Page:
If you have access to your library’s Facebook page, please share the event invitation and post the link to the YouTube video where the event will be streamed. We’ll post that link at the opening of the Zoom event. This way, your library’s Facebook community can tune in without going through Zoom.
Please send materials and comments to CarolineN@SciStarter.org . Better yet, call into the Citizen Science Month call tomorrow (Thursday) at 8 am and 11 am ET: Join Zoom Meeting https://zoom.us/j/264491167 Meeting ID: 264 491 167. One tap mobile +16465588656,,264491167#
When entering into our Teen Internship Program, I was prepared to mentor our teens in critical job skills to equip them for their futures. I wanted them to learn to work as a team, to gain confidence in their natural abilities, and to see that they are unique and important contributors to their communities. But my experience with our internship program taught me – once again – that the relationship between a teen and their librarian is different from any other. And I discovered that the most important lessons teens learn with us aren’t necessarily those we plan.
Because teens are still growing up and learning to handle an array of life skills, they bring all their learning needs with them to whatever they do. We think they are coming to an internship just to learn job skills, but they have more needs than that. And they might just turn to us for help. I don’t know exactly what it is about librarians that makes us more accessible than others. Perhaps it’s because we’re adults who are respected, but not authority figures. Perhaps it’s because we stand by the gates of knowledge (holding them open) and they instinctively associate us with the ancient figure of the “priestly advisor.”
Whatever the reason, I’ve found this special role requires being emotionally sensitive and available to our teen patrons. This summer, I discovered it to be crucial for our teen interns. Being the intern coordinator required a balance of being a job-skills mentor – directing events, guiding projects, and showing the ins and outs of the library – and being a life-skills mentor – a confidant, comforter, and encourager. My job was not just to teach things like how to successfully manage a program, but also to be keenly sensitive to any personal struggles. For one teen in particular, I had to understand the affect her struggles had on her performance and be patient so as to allow her time to regain her equilibrium. I mentored her through life lessons that were not related to job skills.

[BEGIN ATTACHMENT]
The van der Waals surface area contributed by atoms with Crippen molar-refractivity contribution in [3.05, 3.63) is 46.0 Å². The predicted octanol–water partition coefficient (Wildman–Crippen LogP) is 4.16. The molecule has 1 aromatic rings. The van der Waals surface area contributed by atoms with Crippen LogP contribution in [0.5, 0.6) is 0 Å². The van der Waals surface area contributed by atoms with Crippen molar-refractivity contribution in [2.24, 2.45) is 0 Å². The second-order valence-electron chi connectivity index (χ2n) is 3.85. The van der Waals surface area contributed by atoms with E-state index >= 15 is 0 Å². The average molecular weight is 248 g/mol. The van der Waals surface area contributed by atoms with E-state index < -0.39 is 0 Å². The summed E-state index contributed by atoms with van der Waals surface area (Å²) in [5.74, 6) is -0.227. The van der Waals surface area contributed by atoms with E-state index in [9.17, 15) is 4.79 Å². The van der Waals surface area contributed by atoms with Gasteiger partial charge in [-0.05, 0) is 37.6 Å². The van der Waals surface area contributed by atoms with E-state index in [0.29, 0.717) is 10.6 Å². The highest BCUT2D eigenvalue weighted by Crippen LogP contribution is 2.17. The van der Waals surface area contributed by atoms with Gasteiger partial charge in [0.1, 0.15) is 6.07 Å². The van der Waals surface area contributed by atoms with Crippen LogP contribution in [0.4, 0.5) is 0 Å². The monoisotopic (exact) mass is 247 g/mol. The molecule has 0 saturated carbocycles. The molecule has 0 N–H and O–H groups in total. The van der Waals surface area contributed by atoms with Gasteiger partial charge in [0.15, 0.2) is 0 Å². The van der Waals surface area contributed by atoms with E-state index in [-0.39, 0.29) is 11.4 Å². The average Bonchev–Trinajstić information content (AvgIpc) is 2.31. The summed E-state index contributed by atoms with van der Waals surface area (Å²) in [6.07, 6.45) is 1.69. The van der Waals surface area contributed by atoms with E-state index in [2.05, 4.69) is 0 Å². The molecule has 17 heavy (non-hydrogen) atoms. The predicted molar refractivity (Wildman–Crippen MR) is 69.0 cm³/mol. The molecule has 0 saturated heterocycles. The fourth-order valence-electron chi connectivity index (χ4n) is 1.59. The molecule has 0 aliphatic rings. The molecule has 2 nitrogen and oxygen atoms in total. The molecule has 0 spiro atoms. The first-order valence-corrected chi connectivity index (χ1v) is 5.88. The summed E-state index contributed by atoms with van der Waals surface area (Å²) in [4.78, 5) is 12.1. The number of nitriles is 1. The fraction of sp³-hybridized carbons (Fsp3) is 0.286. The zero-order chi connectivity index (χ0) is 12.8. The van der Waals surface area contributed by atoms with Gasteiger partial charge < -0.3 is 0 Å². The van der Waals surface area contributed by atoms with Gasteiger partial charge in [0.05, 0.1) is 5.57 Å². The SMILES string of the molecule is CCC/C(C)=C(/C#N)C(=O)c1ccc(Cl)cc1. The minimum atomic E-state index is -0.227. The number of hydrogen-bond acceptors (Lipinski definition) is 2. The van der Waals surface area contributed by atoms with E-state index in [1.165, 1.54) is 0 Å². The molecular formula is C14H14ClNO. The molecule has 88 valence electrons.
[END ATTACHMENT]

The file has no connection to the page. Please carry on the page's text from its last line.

In some ways, I doubted our success in fulfilling the purpose of the grant because the most important skills learned were not career centered. Then I realized that success in the job world requires more than just a set of technical skills and job-centered ideals. A person must have certain personal qualities. I remembered the idea of emotional intelligence and did a quick search. I discovered that according to Howard Gardner’s Theory of Multiple Intelligences, there is “Intrapersonal Intelligence.” This intelligence is the “capacity to be self-aware and in tune with inner feelings, values, beliefs and thinking processes.” These are the qualities the teen intern developed over the summer. Qualities she will need in her work life as well as her personal life. And –wait – it sounds very much like the goal “to gain confidence in their natural abilities.” So in the end, being an “accidental” life-skills mentor was being a job-skills mentor.
Emily L. Shade is a Library Assistant at Jefferson City Public Library.
For the second year in a row, Wake County Public Libraries was fortunate to receive a grant via the YALSA Teen Summer Intern initiative and offered the Thompson Fellowship program for older teens (grades 11-12). Once again, we were able to hire 5 interns to help us provide educational activities and engaging opportunities at selective USDA funded Summer Food Sites in partnership with Wake County Parks and Recreation. The grant funding helped offset costs of the program.